The Master of Urban Secondary Teaching (MUST) program at Cleveland State University is a graduate licensure option developed to train teachers who will be prepared for and remain in urban settings. MUST is a selective, field-based graduate teacher education program, focusing on the training of secondary teachers in English, social studies, math, science, Spanish, and art. MUST operates with a critical theory framework (Kincheloe, 2004) and a “professional development school” model (Reynolds, Ross & Rakow, 2002), with two full-time university-based faculty collaborating with school-based site coordinators and mentor teachers at five Cleveland-area high schools to license approximately twenty-five new teachers per year. Students in the program enter as a cohort, take most classes together over a four-semester sequence, and work with one mentor teacher at a partner high school during a 9-month, unpaid internship. In addition to an Ohio teaching license, graduates earn a Master of Education degree based on culminating teacher research projects and professional portfolios.
MUST has made responding to the challenge of working in intensified and under-resourced urban classrooms explicit in its definition of urban teaching and teacher education. Its founders recognized that any successful urban licensure option must continually shift the professions of both urban teacher educators and teachers so that they require these educators to take responsibility for addressing intense conditions found in these settings. The MUST program founders fashioned a unique set of four teacher licensure outcomes upon which its students (or “interns”) are evaluated through individual portfolio reviews. The primary outcome of the program—“social justice”—is defined in the following way: “The MUST intern is a reflective, responsive teacher-leader who successfully addresses the effects of race, class, gender, linguistic difference, ability, and sexual orientation on student achievement.”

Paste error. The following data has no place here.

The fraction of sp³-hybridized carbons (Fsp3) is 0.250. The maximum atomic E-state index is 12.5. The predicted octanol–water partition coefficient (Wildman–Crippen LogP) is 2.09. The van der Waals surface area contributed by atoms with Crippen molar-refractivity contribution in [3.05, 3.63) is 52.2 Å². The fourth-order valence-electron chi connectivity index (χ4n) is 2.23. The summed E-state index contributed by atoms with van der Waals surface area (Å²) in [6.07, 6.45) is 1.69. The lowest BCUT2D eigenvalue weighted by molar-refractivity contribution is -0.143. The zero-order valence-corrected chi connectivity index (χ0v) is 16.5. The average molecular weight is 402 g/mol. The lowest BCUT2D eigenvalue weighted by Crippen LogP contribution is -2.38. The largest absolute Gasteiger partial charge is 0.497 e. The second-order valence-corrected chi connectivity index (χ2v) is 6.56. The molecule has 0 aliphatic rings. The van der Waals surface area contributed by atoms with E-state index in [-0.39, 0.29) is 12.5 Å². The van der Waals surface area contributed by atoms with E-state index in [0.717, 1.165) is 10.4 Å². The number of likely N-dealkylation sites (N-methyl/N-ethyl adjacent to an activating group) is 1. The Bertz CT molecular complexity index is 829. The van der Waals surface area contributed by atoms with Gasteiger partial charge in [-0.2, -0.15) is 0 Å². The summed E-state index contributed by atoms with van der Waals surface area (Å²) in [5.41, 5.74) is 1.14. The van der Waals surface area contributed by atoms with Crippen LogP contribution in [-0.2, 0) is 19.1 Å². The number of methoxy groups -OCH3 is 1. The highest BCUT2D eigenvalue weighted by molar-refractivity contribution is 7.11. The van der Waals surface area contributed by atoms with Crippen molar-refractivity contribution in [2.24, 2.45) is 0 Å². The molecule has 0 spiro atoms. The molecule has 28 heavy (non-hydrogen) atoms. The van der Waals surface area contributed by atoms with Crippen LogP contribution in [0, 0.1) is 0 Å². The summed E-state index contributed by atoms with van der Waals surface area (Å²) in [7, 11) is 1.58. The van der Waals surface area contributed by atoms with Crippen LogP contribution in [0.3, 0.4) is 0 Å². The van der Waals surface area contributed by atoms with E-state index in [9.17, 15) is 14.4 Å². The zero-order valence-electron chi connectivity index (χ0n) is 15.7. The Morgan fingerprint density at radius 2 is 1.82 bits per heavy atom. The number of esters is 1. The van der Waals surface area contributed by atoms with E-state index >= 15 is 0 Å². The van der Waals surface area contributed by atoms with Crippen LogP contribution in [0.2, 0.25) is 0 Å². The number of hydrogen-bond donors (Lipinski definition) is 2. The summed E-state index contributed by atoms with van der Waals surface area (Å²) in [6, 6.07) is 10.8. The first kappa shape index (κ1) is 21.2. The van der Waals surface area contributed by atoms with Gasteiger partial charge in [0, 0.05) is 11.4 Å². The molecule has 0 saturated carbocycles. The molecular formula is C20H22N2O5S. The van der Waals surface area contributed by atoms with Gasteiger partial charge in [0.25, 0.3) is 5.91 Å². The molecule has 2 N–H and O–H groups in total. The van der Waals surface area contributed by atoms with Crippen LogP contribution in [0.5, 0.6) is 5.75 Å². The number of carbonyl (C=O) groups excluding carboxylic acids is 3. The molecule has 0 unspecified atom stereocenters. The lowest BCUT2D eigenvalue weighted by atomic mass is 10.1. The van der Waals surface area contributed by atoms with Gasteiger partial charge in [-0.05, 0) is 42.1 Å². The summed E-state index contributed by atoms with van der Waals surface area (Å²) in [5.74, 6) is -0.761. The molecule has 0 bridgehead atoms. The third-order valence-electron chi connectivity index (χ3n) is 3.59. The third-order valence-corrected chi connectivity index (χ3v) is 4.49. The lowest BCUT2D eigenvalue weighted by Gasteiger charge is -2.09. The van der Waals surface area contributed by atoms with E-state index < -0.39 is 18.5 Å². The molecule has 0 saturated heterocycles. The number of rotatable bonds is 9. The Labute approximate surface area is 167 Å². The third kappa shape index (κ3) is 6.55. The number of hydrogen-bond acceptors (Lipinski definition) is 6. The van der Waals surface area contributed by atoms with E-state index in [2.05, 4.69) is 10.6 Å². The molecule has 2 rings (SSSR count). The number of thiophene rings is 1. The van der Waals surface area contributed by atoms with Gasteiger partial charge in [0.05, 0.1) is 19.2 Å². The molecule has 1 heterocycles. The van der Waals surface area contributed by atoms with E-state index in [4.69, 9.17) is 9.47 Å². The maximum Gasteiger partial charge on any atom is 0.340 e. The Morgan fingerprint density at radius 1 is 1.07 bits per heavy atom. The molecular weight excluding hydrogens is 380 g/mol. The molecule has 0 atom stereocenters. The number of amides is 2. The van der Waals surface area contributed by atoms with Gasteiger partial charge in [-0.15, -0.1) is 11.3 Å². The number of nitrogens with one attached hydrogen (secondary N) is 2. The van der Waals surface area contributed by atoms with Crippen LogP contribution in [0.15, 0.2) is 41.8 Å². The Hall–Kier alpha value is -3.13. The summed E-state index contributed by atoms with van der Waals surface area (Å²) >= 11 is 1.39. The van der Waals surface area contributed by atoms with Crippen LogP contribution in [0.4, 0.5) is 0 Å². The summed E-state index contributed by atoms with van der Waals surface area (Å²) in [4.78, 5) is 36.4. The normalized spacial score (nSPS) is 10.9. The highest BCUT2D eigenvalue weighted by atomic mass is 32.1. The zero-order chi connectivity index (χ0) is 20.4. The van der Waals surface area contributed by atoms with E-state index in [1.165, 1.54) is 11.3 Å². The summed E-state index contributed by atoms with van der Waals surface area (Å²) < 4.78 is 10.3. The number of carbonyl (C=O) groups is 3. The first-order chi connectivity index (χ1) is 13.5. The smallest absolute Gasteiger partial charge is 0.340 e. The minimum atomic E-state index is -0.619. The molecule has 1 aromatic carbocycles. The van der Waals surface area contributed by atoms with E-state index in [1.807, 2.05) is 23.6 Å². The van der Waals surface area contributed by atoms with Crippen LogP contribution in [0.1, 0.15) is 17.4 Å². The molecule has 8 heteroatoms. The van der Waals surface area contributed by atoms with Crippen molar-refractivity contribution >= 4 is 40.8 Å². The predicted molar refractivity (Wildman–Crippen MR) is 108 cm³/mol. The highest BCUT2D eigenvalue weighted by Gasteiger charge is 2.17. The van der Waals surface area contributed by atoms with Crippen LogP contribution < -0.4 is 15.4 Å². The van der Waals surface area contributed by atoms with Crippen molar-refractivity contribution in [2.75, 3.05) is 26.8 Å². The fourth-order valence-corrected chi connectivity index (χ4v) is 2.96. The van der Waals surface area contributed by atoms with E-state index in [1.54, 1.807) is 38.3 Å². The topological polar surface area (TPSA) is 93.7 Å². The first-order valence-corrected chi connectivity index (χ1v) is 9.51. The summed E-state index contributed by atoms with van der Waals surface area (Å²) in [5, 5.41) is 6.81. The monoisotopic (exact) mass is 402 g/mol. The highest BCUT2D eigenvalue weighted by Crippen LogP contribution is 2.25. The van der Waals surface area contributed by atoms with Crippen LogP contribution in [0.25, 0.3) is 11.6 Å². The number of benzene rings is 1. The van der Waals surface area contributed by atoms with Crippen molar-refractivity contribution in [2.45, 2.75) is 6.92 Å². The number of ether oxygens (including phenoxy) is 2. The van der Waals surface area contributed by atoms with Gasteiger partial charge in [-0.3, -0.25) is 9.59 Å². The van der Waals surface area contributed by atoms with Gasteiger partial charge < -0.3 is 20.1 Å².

This standard has been gradually but consistently revised through ongoing discussions amongst program faculty, interns, and mentor teachers. Its evolution has enhanced the extent to which this objective is responsive to the needs and conditions of the program’s urban community. A rubric defines what this program outcome requires in school and classroom practices, requiring each program intern to demonstrate how she/he is able to:
- recognize and respect their own and their students’ personal, social, and cultural uniqueness and understand how these attributes affect teaching and learning;
- reflect on and address effects of race, class, gender, linguistic difference, ability, and sexual orientation on their own and their students’ achievement;
- use this information to engage their students, to promote intrinsic motivation, and to encourage personal and professional risk-taking;
- promote their own and their students’ development of personal, school, and community literacies by using effective, culturally relevant classroom practices;